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co, just as the number of sides of a triangle is called three and represented by 3.
Also, if we write the smallest decimal fraction possible by putting down a row of one or more numerals with a decimal point to the left of them, and then writing forever between the point and the numerals a row of ciphers (or any other character expressing simply the absence of the figures 1, 2, 3, 4, 5, 6, 7, 8, 9), we have a decimal fraction called zero and often expressed by the character 0.
With this explanation of co and 0 we see that for all values of a greater than -00 and less than oo, =0. Also for values of a less than –0 and greater than +0,
0 168. and are said to be in indeterminate form because
0 their values will depend on those of the numerator and denominator when written out, or otherwise fully expressed.
2x Thus 2= becomes when x is supposed to be infinity, and 2(x - 1)
becomes when x is supposed to be 1, so that we
0 must know just what the co's and O's are before we can tell the value of the fractions. In the same way we might be required
.0001 to find the value of the fraction
which we cannot do
.0003' satisfactorily without knowing what the next decimal figures should be.
0 On the other hand
and other related forms may
o O not only be in indeterminate form, but the value may be really indeterminate. Thus, solving in the regular way the equations
x + y +2=0,
2x+2y+4=0, 4-4 0 we get x=
and we can easily see that u can have 2-2 any value whatever if we give y a value to suit, so that the value
0 of x indeterminate. Inasmuch as =0, what is true of is equally so of
169. DEFINITION. Involution is the general name for multiplying an expression by itself so as to find its second, third, fourth, or any other power.
Involution may always be effected by actual multiplication. Here, however, we shall give some rules for writing down at
(1) any power of a simple expression;
(2) any odd power of a quantity will have the same sign as the quantity itself.
NOTE. It is especially worthy of notice that the square of every expression, whether positive or negative, is positive. 171. From definition we have, by the rules of multiplication,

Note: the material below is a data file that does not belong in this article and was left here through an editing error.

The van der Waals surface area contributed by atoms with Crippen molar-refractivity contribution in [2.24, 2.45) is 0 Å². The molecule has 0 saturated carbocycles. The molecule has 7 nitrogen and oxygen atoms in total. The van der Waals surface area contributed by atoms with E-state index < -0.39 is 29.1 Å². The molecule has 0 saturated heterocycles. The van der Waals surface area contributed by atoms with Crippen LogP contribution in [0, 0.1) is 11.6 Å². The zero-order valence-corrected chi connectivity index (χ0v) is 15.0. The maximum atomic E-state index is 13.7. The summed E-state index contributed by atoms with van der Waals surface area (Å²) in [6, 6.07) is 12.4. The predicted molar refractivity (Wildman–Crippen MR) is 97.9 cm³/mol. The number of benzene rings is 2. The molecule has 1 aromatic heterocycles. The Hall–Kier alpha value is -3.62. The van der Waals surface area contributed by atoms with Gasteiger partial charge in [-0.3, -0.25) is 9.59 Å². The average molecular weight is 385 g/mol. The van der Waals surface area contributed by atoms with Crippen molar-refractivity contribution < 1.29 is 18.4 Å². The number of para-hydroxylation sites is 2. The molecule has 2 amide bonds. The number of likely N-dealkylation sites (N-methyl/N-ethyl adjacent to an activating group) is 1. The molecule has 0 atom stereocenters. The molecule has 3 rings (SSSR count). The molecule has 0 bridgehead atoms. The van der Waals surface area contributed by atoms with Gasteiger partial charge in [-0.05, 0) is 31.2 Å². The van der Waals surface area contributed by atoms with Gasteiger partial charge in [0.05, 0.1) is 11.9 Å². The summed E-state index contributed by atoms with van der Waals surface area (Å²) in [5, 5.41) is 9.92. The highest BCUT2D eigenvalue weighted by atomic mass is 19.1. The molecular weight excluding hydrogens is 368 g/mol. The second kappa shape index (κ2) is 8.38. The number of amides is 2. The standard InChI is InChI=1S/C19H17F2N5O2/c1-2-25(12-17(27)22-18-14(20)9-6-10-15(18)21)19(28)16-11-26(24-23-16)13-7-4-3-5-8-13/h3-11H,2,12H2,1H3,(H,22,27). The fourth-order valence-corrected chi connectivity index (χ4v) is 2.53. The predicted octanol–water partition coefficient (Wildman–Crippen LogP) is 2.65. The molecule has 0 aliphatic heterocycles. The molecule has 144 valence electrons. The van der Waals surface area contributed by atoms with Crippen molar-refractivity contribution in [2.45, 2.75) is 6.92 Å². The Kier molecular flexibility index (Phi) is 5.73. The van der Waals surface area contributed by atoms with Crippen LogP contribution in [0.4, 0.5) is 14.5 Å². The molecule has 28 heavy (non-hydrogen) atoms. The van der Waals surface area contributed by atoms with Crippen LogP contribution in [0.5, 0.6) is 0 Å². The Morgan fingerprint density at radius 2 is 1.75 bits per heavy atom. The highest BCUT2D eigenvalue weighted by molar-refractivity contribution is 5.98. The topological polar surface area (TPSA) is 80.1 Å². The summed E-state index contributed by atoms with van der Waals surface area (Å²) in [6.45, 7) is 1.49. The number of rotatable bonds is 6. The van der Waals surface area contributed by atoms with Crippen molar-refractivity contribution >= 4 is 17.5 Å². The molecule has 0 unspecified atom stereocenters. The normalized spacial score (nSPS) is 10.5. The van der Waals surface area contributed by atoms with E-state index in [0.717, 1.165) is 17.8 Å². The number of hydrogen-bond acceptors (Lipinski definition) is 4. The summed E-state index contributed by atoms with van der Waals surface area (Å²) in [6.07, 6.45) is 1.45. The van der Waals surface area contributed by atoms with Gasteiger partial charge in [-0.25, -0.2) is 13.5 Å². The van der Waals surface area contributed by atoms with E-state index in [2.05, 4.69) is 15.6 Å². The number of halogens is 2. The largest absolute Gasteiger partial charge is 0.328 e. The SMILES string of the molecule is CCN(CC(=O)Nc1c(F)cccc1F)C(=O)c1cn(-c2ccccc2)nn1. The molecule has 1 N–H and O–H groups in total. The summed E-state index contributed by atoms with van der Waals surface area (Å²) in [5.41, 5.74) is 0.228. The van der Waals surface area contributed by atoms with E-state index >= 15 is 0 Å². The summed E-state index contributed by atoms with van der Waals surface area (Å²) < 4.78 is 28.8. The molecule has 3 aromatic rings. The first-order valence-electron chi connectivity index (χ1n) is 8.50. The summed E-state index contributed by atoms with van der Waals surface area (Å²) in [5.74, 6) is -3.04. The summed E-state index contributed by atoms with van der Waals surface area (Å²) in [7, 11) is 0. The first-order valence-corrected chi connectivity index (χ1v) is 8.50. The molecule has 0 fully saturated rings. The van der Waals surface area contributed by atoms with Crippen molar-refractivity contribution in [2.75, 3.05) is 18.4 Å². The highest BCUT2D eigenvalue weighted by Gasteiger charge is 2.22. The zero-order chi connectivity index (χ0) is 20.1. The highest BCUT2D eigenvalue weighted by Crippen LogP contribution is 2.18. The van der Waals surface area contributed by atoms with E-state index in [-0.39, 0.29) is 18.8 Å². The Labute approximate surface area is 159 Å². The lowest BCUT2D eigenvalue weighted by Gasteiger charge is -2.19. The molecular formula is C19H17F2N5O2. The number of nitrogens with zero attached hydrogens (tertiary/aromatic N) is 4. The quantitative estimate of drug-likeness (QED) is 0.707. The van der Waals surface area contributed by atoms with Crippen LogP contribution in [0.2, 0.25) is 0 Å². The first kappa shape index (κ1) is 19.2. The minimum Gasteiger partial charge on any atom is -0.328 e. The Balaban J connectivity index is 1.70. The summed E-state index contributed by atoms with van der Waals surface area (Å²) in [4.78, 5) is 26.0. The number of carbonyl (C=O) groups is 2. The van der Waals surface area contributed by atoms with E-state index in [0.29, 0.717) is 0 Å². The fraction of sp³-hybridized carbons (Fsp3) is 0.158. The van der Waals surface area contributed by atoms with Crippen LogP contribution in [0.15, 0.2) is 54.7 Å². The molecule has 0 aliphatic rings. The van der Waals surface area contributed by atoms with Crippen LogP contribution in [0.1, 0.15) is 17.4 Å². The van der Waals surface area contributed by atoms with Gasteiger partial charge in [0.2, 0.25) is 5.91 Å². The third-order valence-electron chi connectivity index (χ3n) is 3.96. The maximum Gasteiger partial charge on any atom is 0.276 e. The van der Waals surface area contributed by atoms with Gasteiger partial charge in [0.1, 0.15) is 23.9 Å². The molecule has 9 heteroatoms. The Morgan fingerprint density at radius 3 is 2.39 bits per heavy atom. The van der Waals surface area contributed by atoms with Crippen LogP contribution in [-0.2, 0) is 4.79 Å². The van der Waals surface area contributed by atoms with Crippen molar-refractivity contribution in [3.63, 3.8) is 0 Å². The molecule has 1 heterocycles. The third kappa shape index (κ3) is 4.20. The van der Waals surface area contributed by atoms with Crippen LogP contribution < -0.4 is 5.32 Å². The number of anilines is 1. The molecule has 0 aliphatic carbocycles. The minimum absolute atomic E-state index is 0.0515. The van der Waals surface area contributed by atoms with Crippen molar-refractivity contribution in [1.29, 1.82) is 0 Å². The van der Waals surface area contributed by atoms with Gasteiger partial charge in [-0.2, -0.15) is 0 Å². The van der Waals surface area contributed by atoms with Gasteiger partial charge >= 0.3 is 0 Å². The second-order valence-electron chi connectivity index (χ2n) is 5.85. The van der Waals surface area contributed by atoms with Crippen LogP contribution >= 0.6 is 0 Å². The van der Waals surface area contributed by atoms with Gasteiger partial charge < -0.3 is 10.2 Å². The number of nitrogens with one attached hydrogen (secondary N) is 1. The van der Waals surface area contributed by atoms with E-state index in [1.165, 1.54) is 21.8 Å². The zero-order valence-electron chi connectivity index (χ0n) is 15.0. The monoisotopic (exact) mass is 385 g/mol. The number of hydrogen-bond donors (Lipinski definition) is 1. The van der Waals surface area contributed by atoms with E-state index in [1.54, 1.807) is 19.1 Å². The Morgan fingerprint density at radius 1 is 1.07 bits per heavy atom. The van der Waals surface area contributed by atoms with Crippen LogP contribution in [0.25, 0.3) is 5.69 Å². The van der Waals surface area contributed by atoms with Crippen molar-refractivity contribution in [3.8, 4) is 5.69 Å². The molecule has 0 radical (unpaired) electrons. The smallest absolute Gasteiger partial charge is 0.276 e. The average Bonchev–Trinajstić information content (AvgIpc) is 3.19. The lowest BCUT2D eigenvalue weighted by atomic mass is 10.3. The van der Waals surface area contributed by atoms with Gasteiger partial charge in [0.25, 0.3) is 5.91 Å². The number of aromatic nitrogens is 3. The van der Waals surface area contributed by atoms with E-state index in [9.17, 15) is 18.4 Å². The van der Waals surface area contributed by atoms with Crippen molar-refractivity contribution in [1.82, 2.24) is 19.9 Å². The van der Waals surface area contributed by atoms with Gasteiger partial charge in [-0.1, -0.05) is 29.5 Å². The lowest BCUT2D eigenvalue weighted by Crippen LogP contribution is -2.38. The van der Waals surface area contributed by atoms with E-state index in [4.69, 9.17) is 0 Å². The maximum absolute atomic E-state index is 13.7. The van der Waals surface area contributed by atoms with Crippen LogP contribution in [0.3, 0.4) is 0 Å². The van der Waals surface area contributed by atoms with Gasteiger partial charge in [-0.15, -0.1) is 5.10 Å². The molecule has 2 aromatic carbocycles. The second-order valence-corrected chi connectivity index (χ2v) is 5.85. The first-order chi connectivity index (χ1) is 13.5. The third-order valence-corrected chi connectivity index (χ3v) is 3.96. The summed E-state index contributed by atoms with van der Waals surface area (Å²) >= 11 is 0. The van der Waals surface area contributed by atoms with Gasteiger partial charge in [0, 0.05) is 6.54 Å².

(42)3=a2. ar. a-=a2+2+2 = ab.
RULE. To raise a simple expression to any proposed power : (1) Raise the coefficient to the required power by Arithmetic, and prefix the proper sign found by Art. 35.
(2) Multiply the index of every factor of the expression by the exponent of the power required.
Examples. (1) (– 2x2)5 - 32x10.
81x8y4 It will be seen that in the last case the numcrator and the denomi. nator are operated upon separately.
z ab3. 11.
EXAMPLES XXII. a. Write down the square of each of the following expressions : 1. 3ab3. 2. a'c.
3. 7ab2. 4. 1162c3. 5. 4a4box2. 6. 5x2yó. 7. - 2abc. 8. - 30%)
4 9. 4xyzu. 10.
3a5 17. 18. 13.06.203. 19.
5.73 • Write down the cube of each of the following expressions : 21. 2ab2. 22. 3.x3. 23. 4x4. 24. - 3a3b. 25. - 5ab%. 26. - 63c2x. 27. - 6a6.
23. - 2a1c?. 1 3.25
31. 720@y4. 32. 3y2
5a3 Write down the value of each of the following expressions : 33. (3a263)4 34. (-a-x)" 35. (- 2.xoy)5. 36.
To SQUARE A BINOMIAL. 172. By multiplication we have
(2). RULE 1. The square of the sum of two quantities is equal to the sum of their squares increased by twice their product.
RULE 2. The square of the difference of two quantities is equal to the sum of their squares diminished by twice their product.
=à2—2ab + b2......
Example 1. (x+2y)'=x+2.1.2y+ (27)
=x2 + 4xy +4ya.
=4a6 - 12a3b2 +964. 173. These rules may sometimes be conveniently applied to find the squares of numerical quantities. Example 1. The square of 1012=(1000+12)2
=(1000)2 + 2.1000. 12+(12)
= (100)2 – 2.100.2+(2)
=(a+b)2+2(a+b)c+c2 [Art. 172, Rule 1.]
=a? +62 +c2 + 2ab +2ac+2bc. In the same way we may prove
(a - b+c)2=a2 +62 +02 – 2ab + 2ac – 2bc (a+b+c+d)2=a2 +62 +c2 + 2 + 2ab + 2ac+2ad +2bc +2bd +2cd.
In each of these instances we observe that the square consists of
(1) the sum of the squares of the several terms of the given expression;
(2) twice the sum of the products two and two of the several terms, taken with their proper signs; that is, in each product the sign is + or according as the quantities composing it have like or unlike signs.
Note. The square terms are always positive.
The same laws hold whatever be the number of terms in the expression to be squared.
RULE. To find the square of any multinomial: to the sum of the squares of the several terms add twice the product (with the proper sign) of each term into each of the terms that follow it.
Ex. 1. (x-2y—32)2=X2 +4y2 + 9z2–2.4.24-2.x.3z +2.27.32
= 22 +4y2 +922 — 4xy – 6xz+12yz. Ex. 2. (1+2% — 3x2)2=1+4x2 +924 +2.1.2x — 2.1.3x2 — 2.22.3x2
=1+4x2+9x4 + 4x — 6x2 — 1233
EXAMPLES XXII. b. Write down the square of each of the following expressions : 1. a +36. 2. a-36. 3. 3—5y. 4. 2x+3y. 5. 33 — y. 6. 3x+5y. 7. 9x-2y. 8. 5ab-C. 9. pq-r.
10. 3 - abc. 11. Qx+2by. 12. 22–1. 13. a-b-C. 14. a+b-c.
15. a+26+c. 16. 2a-36+4c. 17. 22—42–22.
18. xy + yz+zx. 19. 3p-2q+4r. 20. 22 — 3+1.
21. 2x2 + 3x – 1. 22. 3-y+a-b. 23. 2x+3y+a26. 24. m-n-p-9. 1
3 a —26+Ă
27. 3. 22–2+ 2 3 2
To CUBE A BINOMIAL.
173. By actual multiplication, we have
(1), (a —8)8=a8 — 3a2b +3ab2 — 38
(2). From these results we obtain the following rule:
RULE. To find the cube of any binomial : take the cube of the first term, three times the square of the first by the second, three times the first by the square of the second, and the cube of the last.
If the binomial be the sum of the quantities, all signs will be +; if the difference of two quantities, the signs will be alternately + and commencing with the first.
EXAMPLES XXII. C. Write down the cube of each of the following expressions : 1. 3+a. 2. 3 - a. 3. 2-2y. 4. 2ab-3c. 5. 22 +4y2. 6. 4.c2— 5y2 7. 293-362. 8. 5x5 – 4y4. 26
22 9. a 10. +2. 11. - 3x. 12. @ +24. 3.